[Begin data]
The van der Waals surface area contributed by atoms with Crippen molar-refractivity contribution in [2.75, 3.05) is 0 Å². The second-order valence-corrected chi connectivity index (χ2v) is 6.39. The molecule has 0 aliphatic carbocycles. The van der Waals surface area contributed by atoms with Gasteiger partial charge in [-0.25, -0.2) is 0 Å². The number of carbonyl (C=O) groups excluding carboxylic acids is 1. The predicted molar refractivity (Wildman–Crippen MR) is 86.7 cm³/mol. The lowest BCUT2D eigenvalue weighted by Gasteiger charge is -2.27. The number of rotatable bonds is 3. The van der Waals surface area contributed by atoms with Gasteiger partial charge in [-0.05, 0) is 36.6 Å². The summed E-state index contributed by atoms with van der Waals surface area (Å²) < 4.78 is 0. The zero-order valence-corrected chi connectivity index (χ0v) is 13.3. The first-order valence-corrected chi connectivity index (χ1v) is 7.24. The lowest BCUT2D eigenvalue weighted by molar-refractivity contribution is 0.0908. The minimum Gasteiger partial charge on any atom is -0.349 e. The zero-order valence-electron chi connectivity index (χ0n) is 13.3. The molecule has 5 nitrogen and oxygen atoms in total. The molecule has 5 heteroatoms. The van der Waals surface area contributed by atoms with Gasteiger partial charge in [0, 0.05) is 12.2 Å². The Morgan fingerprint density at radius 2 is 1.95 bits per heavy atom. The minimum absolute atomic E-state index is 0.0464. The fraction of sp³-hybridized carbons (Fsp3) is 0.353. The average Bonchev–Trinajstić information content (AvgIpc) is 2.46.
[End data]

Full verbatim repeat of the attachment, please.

The van der Waals surface area contributed by atoms with Crippen molar-refractivity contribution in [2.75, 3.05) is 0 Å². The second-order valence-corrected chi connectivity index (χ2v) is 6.39. The molecule has 0 aliphatic carbocycles. The van der Waals surface area contributed by atoms with Gasteiger partial charge in [-0.25, -0.2) is 0 Å². The number of carbonyl (C=O) groups excluding carboxylic acids is 1. The predicted molar refractivity (Wildman–Crippen MR) is 86.7 cm³/mol. The lowest BCUT2D eigenvalue weighted by Gasteiger charge is -2.27. The number of rotatable bonds is 3. The van der Waals surface area contributed by atoms with Gasteiger partial charge in [-0.05, 0) is 36.6 Å². The summed E-state index contributed by atoms with van der Waals surface area (Å²) < 4.78 is 0. The zero-order valence-corrected chi connectivity index (χ0v) is 13.3. The first-order valence-corrected chi connectivity index (χ1v) is 7.24. The lowest BCUT2D eigenvalue weighted by molar-refractivity contribution is 0.0908. The minimum Gasteiger partial charge on any atom is -0.349 e. The zero-order valence-electron chi connectivity index (χ0n) is 13.3. The molecule has 5 nitrogen and oxygen atoms in total. The molecule has 5 heteroatoms. The van der Waals surface area contributed by atoms with Gasteiger partial charge in [0, 0.05) is 12.2 Å². The Morgan fingerprint density at radius 2 is 1.95 bits per heavy atom. The minimum absolute atomic E-state index is 0.0464. The fraction of sp³-hybridized carbons (Fsp3) is 0.353. The average Bonchev–Trinajstić information content (AvgIpc) is 2.46.